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111 replies and sub-replies as of May 13 2017

Only the errors are due to me. 🙂 Lots of help from @slightlylate, @estark37, @sirdarckcat, @ericlaw, many others!
How long can a SW receive occasional sync events after the user visits a site installing one? Do those stop if the user doesn't go back?
i.e. if a user visits a site, does that mean it gets to occasionally run a little bit of code forever unless the user clears their cookies?
Or do those events stop if the user hasn't gone back for a certain amount of time? That would address much of the security concern.
When you say "occasional sync events" are you asking about activations due to push notifications?
That has back off behaviour and total invocation limit.
How long after the user has visited a site can it get an event though? Can a site register a monthly sync event for a whole year?
Not seeing documentation on the limits of this. If a user visits a malicious site, how long are they exposed to running code from there?
Not worried about farming out CPU usage but rather the potential of a long-term persistent beachhead to exploit at some point the future.
Can you describe an exploit scenario? Are you concerned about people opting in to push notifications from a purposefully malicious origin?
Yeah, that's one possible scenario. Also wasn't sure if those periodic background sync events (rather than push) required a permission.
Basically an attacker being able to persistently run code, with the user not being aware that the site is still able to run code.
Even if at some point they needed to allow it, there doesn't seem to be any prominent user-facing UI (site settings isn't ) showing these.
So for example, an attacker has a window to exploit the publicly disclosed bugs every Chrome release cycle, particularly for ChromeOS.
Since ChromeOS releases lag a fair bit behind and have a feeling users take a much longer time to reboot... update notification is subtle.
vs. before, where the user actually has to visit the malicious site when attacker has working exploit for their version, way less likely.
To be clear, we're talking about a malicious site that has enough of a value proposition to get people to give it push permission?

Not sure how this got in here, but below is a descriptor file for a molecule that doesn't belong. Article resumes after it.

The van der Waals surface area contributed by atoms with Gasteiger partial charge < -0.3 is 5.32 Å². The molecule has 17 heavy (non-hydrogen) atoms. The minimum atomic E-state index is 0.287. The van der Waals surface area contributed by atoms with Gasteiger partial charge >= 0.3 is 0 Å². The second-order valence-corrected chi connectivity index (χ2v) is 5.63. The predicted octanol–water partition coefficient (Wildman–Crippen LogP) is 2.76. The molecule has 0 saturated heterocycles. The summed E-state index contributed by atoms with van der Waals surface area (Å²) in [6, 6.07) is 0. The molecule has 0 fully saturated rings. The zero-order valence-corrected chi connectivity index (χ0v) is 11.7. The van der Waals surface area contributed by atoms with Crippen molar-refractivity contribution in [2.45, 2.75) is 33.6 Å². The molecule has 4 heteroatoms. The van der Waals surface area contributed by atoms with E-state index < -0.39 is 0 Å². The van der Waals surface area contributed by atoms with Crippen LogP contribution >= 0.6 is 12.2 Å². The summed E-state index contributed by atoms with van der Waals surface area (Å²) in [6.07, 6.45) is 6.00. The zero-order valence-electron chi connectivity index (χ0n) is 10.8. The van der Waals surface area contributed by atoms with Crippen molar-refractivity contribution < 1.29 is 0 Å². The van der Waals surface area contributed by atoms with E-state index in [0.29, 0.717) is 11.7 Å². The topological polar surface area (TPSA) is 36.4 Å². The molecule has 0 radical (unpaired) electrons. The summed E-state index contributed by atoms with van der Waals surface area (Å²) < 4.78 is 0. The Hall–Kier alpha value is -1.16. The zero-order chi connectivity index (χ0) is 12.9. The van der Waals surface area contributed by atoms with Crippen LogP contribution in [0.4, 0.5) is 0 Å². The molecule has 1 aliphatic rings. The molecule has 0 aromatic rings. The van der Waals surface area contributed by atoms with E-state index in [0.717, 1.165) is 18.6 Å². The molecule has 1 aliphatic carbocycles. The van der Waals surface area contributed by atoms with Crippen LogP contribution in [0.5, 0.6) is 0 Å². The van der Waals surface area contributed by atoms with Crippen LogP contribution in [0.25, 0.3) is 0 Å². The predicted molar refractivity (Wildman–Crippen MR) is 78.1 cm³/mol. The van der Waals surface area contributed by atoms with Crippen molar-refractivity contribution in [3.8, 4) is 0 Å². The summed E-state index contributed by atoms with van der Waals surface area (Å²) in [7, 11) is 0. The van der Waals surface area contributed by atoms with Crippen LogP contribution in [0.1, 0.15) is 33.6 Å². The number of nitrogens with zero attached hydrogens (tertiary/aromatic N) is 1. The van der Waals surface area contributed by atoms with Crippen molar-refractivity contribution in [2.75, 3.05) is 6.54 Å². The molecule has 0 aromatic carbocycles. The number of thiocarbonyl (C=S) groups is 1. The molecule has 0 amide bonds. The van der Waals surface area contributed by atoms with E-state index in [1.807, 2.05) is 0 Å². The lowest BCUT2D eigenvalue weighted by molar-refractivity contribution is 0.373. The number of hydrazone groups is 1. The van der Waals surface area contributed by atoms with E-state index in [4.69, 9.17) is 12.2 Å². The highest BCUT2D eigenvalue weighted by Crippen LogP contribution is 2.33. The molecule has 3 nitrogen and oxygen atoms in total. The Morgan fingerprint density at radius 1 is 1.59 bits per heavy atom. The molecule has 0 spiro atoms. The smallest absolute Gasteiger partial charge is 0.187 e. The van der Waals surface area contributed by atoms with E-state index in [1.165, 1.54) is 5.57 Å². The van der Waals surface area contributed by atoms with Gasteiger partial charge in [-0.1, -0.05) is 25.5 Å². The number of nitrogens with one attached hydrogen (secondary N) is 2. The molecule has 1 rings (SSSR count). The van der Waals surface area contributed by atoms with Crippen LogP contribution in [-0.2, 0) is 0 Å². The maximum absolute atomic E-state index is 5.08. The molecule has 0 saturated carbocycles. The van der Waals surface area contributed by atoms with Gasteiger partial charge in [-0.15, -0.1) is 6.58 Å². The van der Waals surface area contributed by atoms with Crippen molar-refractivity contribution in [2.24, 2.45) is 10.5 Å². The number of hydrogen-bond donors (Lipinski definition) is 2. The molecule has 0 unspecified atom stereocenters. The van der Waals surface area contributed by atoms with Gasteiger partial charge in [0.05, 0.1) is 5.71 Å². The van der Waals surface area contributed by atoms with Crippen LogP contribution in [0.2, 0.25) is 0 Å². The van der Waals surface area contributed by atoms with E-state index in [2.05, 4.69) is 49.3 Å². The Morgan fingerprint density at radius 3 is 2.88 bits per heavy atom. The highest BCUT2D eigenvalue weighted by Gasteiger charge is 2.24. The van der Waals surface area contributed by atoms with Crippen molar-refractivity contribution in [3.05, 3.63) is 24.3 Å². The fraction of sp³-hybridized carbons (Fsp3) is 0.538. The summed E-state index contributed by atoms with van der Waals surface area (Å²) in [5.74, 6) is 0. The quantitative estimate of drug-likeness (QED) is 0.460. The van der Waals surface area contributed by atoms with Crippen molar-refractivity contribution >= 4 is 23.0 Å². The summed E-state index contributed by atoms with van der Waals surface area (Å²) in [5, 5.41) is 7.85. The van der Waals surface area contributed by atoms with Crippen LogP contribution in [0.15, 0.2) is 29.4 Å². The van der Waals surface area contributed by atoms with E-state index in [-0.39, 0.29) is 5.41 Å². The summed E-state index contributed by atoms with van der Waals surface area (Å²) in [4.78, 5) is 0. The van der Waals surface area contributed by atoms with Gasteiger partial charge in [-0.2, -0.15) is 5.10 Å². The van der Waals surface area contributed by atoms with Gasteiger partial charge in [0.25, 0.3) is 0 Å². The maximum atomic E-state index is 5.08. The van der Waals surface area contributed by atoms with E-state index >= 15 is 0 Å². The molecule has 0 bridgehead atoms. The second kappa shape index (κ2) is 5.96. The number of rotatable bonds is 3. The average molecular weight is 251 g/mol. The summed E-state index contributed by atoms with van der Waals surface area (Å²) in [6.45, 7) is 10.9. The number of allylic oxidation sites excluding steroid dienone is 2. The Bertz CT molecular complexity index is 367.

1.… 2. chrome://serviceworker-internals/ 3. chrome://settings/search#clear%20browsing%20data, Clear ...
4. chrome://serviceworker-internals/ 5. Close Simple Push Demo tab 6. chrome://serviceworker-internals/
It looks to me like Clear Browsing Data clears Service Workers. (You can also deny SWs by not letting sites set local data.)
And lose all other forms of local data as part of that, which is not practical, so this is being forced onto users in practice.
Clear Browsing Data is the well-known UX for clearing out one's browser profile, and it works. Maybe we could add a specific [x] for SWs.
Clearing site data already clears your SWs.
I think the idea is that maybe you want to keep your other site data but nuke your workers.
Struggling to understand why. A SW w/o the caches/IDB dbs is blind and mute. Getting a half-broken app isn't in the user's favour.
I think @CopperheadOS is looking for the reverse: local data w/o SWs. Would still likely result in a half-broken app. 🤷🏻‍♂️
Yeah... Don't get that
It's a security issue, mostly not a privacy issue (but it's that too, separate from the security issue).
It being able to update and run code in the background only spread out by lots of time and for short periods of time doesn't lessen that.
If you can write up an attack scenario, preferably with a PoC, we have a VRP. Prove me wrong. 🙂
When was it implied there was a vulnerability? A huge new form of attack surface exposing users to more danger != something covered by that.
s/attack surface/attack vector/ to be clearer
If we pretend Chrome is bug-free, then there isn't a security issue. Still a major new form of invisible user tracking for web sites though.
Users see which sites are open. On the other hand, cookies and these are effectively invisible, but cookies don't run code and update in bg.